In rather uncanny providence, Douglas Wilson provided some unanticipated fodder for the launch of The Xian AnCap. As soon as I read his appeal to anarcho-libertarians, I knew we'd have some fun. Since our blogging philosophy limits the length of our posts to around 500 words, I'll respond in two articles to a few notable assertions. I hope to clarify things for those of Wilson's readers who may be “tempted” or “enticed” by his over-generalization of libertarianism. Take care.
Wilson, the ironically self-professed “theocratic libertarian,” lays claim to libertarianism where he believes it overlaps with conservative ideas. While there is much that libertarians and conservatives agree upon, we don't exactly have the same view of free market capitalism. Wilson stated that for the sale of lawful products, he is, for all intents and purposes, libertarian. However, this caveat of “lawful products” puts him outside the libertarian circle.
What defines libertarianism, in particular anarcho-libertarianism, is its view of a pure free market, that is to say, an unregulated, unrestricted market free of any State intervention whatsoever. Later in his article he rebuffs casinos and pot shops, demonstrating he is not libertarian at all in his economic theory, for an economic theory of free market capitalism is purely based upon the voluntary mutual exchange between consenting individuals without the influence or restriction or regulation of any third-party such as the State. This is not to imply that voluntary mutual exchange is never sinful (e.g., prostitution), however, the State has no authority to intervene between such mutually consensual exchanges.
Do you love your country?
In Wilson’s first of three counterpoints to libertarianism, he asks the question:
Do you love your country?
He immediately dismisses any libertarian response having concerns of the nation-state as illegitimate, and assumingly unloving. He then conflates love of nation (country? its people?) with love of State. He uses a number of Scriptures regarding covenantal national Israel and the future Kingdom to proof-text State motherhood, as if the State is the people's caretaker, nurturer, disciplinary, and provider (things more in common with communism, e.g., “Mother Russia”). But love for country and detestation of an immoral State are not mutually exclusive. One can, and should, be about both — that is, if we love our neighbor.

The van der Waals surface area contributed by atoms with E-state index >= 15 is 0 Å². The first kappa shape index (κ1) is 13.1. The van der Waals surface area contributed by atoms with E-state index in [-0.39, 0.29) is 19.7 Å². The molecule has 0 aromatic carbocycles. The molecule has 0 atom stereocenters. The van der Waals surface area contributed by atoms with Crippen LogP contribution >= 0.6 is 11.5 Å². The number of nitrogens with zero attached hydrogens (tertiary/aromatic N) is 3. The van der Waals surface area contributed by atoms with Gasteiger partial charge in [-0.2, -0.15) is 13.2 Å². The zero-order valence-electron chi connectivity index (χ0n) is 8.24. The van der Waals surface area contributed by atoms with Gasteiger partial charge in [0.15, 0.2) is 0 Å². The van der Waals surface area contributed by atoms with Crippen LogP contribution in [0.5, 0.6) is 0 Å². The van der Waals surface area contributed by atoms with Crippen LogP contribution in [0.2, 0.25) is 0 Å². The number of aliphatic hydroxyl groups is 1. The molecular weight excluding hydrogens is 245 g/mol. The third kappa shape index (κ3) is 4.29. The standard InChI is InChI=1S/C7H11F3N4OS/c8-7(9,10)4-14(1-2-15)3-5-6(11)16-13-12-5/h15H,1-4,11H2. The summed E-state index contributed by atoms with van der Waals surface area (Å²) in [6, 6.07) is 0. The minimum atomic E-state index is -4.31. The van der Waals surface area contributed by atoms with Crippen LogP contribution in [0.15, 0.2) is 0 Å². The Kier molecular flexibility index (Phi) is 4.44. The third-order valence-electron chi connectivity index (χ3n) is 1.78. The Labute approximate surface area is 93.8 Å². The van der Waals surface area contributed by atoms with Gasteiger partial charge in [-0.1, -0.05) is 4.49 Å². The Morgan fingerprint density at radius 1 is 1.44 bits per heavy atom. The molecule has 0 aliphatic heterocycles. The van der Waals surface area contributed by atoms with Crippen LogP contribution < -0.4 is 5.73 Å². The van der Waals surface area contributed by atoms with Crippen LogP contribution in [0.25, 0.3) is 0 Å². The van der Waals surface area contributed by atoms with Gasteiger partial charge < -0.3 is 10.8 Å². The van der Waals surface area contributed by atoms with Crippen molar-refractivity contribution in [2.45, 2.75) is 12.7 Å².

While raising concerns about libertarians making an idol out of liberty, it seems that Wilson may be in danger of making an idol out of his country (nation-state?). He seems to love America more than he loves the American ideal (read:
...that all Men are created equal, that they are endowed by their Creator with certain unalienable Rights, that among these are Life, Liberty, and Property…).
So it's not that libertarians necessarily idolize liberty, rather, rightly understood, the libertarian, in particular the Christian libertarian, loves liberty because he loves biblical justice in the upholding of property (i.e., natural) rights. Where America strays from the American ideal (that is, the original classical liberal or libertarian ideal), the Christian is well within orthodoxy to seek its repentance in the name of biblical justice.
To be sure, to love “America” more than liberty is to not only undercut America’s founding principles, but it is to make an idol of America over biblical principles. If we love the American people and “the land,” we will desire its good without imposing our collective will (via “The People™”) on the choices Americans make.
Next time we’ll tackle Wilson’s points regarding the corruption of liberty and good, godly rule. In the meantime, T Neal will serve up his response to Wilson’s article.